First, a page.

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General information and discussion about cultivating melons, cucumbers, squash, pumpkins and gourds.

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Old 5 Days Ago   #1
Tracydr
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Join Date: May 2011
Location: Laurinburg, North Carolina, zone 7
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Default cukamelon or west India burr gherkin?

Anybody grow either of these? Which do you prefer? How long do they take? Will they tolerate starting in the hot ,humid heat of North Carolina? We seem to be having an extra wet, humid summer.
Also, are there any true cucumber varieties that can handle this time of summer or should I just plant Armenian cucumbers for our main salad and pickling cucumber for now since I’m getting such a late start? I know they will handle the heat as I grew them during the summer in AZ, although usually in part-shade. They are actually a melon, too so more equipped to summer climate here I assume.
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Old 5 Days Ago   #2
clkeiper
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are the cukamelon the tiny ones that look like watermelons? I have grown those and they are a novelty. it takes like 50 of them to lake make quart basket. these are very time consuming to pick. if you have nothing else to do they are a great way to pass the time picking them. 10x worse than picking cherry tomatoes as they are green and hard to see.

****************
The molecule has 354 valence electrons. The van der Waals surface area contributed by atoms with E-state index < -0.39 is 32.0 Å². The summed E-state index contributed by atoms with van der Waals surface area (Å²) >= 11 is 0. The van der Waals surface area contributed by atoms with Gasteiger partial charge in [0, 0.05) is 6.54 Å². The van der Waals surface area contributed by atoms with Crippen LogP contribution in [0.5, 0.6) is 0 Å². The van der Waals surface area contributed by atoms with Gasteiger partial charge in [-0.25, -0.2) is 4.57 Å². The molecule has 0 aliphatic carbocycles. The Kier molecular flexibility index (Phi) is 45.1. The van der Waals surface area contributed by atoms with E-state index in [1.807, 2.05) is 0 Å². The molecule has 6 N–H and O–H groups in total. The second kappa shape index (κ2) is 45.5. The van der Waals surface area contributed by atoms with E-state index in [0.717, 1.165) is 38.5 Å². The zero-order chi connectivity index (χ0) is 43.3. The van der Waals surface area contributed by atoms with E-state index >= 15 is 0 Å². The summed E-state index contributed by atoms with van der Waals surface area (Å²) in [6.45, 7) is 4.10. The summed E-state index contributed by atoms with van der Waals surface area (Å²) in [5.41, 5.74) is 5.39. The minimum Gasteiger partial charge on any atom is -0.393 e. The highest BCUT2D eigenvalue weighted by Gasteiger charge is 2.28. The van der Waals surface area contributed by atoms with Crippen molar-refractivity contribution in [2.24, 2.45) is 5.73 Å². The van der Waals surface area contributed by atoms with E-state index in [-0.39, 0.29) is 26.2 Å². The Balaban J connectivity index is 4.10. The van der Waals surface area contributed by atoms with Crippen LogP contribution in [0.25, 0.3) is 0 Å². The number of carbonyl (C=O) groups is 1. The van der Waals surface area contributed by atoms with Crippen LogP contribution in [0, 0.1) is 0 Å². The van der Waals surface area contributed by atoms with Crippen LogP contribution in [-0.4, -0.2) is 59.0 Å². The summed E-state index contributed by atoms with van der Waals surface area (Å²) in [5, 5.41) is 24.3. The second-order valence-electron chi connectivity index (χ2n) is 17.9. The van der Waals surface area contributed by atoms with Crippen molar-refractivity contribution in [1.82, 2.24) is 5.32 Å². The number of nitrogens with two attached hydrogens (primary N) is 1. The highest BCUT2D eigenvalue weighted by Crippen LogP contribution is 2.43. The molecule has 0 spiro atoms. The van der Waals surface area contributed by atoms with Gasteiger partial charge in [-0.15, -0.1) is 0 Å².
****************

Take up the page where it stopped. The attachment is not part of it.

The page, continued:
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Old 4 Days Ago   #3
Zeedman
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I've grown both. The "cucamelons" are easy to grow & cute, but they are also sour, which limits their uses. Once they begin to turn dull in color (at about 1" long) they are full of seed, and worthless IMO. Picked very small - while still bright green - they were good in salads. My attempts to pickle them were horrible, gelatinous failures. Hundreds fell on the ground unpicked, and after a couple years, I stopped growing them. If you choose to grow them, I would recommend only a couple plants.


The West India gherkins are almost completely non-bitter, and very crunchy. They need to be picked young, before the soft spines harden. The vines are ground-hugging, like small watermelon vines... but only about 6' across here (maybe larger in longer season areas). An SSE member sent me a cultivar that is more domesticated than the generic WI gherkin, with fewer spines, and slower to develop seed... picked about 2" long, those made outstanding pickles.


Both "cucamelons" and WI gherkins are originally from hot climates, so should do well in N. Carolina. Cucamelons are slow to get started, WI gherkins should take about as long from seed as cucumbers.


You can't go wring with Armenian cukes, they will take the heat & produce sweet cucumbers. The only thing I don't like about them is that they get hollow quickly.
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